If you miss any payments due on the loan, then the lender may attempt to take the money from the guarantor’s account via a pre-agreed Continuous Payment Authority (CPA). Any payment defaults will be reported to credit reference agencies, which could impact both your own and the guarantor’s credit ratings. The loan will also continue to gain interest.
Any payment defaults will be reported to credit reference agencies, which could impact both your own and the guarantor’s credit ratings.
Car finance is essentially getting a loan to buy a car. Rather than paying the full price of the car upfront, you will instead make monthly payments, all the while still being able to make use of the car. Once all payments have been made and the loan is cleared, you will become the outright owner of the car.
While the minimum legal age to drive a car is 17, lenders will not consider offering a loan – or car finance - to anybody under the age of 18. This can be disheartening for those who have just passed their test and are keen to ditch mum & dad’s taxis!
Why might a loan be a good option for a young person?
Are you money savvy? Are you confident that you will be able to make the repayments?
Taking out a loan could help you gain access to money.
If your application is accepted and you successfully pay the loan off within the set timeframe, you may see a boost to your credit rating. This could improve your chances of being approved for financial products in the future, including credit cards and a mortgage.
As a young person, what are my chances of being approved for a loan?
When you apply for a loan, lenders will look into a number of factors before making a decision. To determine whether you are likely to able to afford repayments, lenders will check your current employment status and income, as well as your credit score.
If you have a low credit rating, or no credit history at all, finding a lender to provide you with a loan will be difficult and any loans that are offered may be of a lower amount and come with a higher interest rate.
Please be aware that both Equifax and TransUnion charge a monthly fee for their services after an initial 30 day free trial.
I don’t understand – I’ve never been in debt, so how can my credit rating be low?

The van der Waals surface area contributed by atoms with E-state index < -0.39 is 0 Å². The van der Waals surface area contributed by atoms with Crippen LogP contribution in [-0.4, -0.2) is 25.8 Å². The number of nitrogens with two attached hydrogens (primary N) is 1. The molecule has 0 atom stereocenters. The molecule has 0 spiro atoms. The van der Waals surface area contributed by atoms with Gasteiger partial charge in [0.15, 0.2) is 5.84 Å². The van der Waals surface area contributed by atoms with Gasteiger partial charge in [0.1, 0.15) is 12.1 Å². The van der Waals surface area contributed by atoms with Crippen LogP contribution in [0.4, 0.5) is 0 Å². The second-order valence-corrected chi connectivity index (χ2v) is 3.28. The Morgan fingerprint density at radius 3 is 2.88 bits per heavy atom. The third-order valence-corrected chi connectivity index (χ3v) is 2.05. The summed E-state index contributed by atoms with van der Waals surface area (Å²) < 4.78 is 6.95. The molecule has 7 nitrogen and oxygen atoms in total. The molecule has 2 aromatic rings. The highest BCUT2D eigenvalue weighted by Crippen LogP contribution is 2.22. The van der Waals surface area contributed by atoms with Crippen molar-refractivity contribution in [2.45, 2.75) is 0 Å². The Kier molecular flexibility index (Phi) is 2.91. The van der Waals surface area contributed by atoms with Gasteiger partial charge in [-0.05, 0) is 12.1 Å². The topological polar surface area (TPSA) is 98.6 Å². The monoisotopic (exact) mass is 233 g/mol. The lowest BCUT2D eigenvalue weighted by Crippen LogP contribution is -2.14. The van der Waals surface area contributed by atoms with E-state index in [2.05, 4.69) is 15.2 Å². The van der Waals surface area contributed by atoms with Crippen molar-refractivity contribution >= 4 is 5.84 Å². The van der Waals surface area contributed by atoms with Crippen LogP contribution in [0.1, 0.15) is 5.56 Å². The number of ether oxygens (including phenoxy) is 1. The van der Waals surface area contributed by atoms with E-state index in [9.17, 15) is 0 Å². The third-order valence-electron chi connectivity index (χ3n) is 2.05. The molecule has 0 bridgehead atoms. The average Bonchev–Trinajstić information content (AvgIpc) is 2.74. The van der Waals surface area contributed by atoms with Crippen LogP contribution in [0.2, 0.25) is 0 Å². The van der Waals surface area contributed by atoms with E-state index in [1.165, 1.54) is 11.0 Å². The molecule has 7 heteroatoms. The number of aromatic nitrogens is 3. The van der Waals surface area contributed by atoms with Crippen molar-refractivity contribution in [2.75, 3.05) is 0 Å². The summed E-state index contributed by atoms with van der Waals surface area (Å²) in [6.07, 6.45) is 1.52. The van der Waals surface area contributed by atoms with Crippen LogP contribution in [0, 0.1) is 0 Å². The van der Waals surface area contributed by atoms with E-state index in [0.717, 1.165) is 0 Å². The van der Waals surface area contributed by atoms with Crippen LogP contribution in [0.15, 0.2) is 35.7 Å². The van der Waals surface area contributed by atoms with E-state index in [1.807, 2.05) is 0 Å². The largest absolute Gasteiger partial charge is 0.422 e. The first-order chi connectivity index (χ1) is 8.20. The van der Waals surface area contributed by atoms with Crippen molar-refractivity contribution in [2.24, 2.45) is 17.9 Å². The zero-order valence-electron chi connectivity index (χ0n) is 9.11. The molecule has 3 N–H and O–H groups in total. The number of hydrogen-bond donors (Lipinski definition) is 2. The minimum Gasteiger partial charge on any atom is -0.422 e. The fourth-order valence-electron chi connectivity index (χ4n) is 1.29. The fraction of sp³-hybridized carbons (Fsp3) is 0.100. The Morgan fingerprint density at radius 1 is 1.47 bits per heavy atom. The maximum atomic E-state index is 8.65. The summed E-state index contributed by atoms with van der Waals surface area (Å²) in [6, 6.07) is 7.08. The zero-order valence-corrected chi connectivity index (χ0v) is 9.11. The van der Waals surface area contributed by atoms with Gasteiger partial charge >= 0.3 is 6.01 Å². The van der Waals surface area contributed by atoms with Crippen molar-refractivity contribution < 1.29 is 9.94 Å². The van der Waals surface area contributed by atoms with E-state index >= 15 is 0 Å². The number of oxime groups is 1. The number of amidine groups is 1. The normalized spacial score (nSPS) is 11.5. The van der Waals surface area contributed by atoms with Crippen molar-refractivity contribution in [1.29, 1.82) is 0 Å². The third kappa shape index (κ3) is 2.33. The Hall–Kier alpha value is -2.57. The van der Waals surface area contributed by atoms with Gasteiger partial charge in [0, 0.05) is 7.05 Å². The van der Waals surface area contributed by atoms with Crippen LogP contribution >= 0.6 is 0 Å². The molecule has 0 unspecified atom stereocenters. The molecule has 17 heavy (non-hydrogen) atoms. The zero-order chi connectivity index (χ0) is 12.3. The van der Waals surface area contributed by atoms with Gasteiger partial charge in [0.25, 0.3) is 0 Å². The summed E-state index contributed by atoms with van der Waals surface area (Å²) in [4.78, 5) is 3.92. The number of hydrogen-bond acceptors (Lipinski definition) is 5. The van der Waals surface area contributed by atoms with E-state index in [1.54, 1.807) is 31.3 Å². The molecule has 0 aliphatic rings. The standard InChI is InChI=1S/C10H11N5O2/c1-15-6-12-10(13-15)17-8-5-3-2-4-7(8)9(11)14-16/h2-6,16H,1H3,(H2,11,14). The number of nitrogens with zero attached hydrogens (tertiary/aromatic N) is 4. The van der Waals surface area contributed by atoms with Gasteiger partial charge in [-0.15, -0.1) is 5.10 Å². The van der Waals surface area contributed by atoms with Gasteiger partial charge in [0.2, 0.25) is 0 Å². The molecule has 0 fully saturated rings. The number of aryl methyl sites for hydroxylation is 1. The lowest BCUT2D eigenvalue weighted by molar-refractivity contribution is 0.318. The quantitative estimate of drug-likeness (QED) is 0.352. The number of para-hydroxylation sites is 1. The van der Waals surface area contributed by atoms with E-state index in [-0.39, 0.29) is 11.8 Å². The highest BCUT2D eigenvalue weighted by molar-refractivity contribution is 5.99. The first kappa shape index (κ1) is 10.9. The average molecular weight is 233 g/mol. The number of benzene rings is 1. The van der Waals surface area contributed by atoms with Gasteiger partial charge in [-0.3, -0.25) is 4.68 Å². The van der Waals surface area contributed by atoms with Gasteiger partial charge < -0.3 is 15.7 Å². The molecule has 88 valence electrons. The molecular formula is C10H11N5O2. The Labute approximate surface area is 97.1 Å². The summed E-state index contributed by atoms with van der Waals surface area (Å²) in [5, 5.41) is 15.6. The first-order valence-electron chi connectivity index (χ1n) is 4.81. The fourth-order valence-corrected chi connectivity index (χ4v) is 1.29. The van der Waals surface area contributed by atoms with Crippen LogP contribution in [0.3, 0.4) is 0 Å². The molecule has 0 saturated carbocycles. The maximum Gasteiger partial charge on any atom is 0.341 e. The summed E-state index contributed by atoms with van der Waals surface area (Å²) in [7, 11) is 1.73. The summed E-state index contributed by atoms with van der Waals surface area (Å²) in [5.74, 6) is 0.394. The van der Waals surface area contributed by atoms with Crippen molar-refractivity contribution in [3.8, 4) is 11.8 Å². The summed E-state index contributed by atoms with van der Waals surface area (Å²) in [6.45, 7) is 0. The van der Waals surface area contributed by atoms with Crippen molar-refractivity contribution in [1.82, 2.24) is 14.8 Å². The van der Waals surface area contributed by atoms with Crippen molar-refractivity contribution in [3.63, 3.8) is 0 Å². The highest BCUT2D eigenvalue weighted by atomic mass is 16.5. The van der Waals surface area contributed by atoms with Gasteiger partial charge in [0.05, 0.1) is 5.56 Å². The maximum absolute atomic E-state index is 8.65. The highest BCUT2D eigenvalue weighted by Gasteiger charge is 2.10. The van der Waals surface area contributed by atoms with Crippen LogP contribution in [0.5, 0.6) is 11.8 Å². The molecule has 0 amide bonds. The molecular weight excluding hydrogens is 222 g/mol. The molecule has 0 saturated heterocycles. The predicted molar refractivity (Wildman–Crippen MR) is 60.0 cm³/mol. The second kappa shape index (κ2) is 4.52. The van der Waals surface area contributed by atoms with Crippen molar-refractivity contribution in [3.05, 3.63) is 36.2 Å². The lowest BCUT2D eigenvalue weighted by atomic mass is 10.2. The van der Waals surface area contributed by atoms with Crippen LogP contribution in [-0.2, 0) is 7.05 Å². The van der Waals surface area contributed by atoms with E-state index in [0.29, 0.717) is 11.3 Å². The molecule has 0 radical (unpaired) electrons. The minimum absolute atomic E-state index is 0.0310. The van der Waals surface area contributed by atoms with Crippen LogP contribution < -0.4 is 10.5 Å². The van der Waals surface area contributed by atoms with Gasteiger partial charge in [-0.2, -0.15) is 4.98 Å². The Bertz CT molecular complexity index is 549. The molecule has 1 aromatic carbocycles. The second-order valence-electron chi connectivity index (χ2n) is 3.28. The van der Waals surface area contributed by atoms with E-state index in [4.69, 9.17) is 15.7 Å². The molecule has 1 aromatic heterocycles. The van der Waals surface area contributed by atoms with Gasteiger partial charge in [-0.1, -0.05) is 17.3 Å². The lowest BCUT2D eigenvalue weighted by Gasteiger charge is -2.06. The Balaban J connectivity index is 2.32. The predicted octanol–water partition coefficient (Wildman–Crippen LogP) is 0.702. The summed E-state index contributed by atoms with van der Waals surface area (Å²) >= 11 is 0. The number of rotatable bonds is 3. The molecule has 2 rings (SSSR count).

We totally get it – this revelation can be seriously baffling!
It might appear unfair that your credit rating is classed as low when you have never had any financial issues.
A low credit rating doesn’t necessarily mean poor credit history; it may simply mean no credit history. While having no credit history isn’t a bad thing, it could still hold you back when it comes to applying for financial products.
How can I improve my credit rating?
This is a really great question, and we can give you a few tips!
- Getting on the electoral roll is one of the quickest ways to boost your credit rating and is totally free to do! Enrolling will also make it easier for potential lenders to identify you.
- Make sure all of your details are correct and up-to-date on your credit report. Believe it or not, something as minimal as an address typo could affect your credit score.
- Ensuring that all your bills are paid on time is another smart way to improve your credit score. We understand that as a young person, you may currently not have many bills in your name, especially if you still live at home with parents. The good news is that a mobile phone bill counts if you have a contract.
- Be wary of joint bank accounts. If you share a bank account with somebody else, for example a partner, be aware that their low credit score could actually affect your own.
- If you have made attempts to get access to credit but have been turned down, refrain from immediately applying with other lenders. Making several applications over a short period of time could lower your credit rating.
Another option to boost your credit rating could be to get a credit-building credit card. These cards are ideal for those who have little to no credit history and can be an ideal way to establish your rating.
By making purchases on these cards and paying them off every month, you are proving that you are creditworthy, which may to help to stand you in good stead in the future. You don’t even need to make hefty purchases to reap the rewards – simply paying for your £5 meal deal once a week and then clearing the £20 at the end of the month is enough.
Again, we can’t stress enough how important it is to be 100% sure you thoroughly read the terms and conditions and are confident you will be able to make your monthly repayments on time before you apply for any financial product.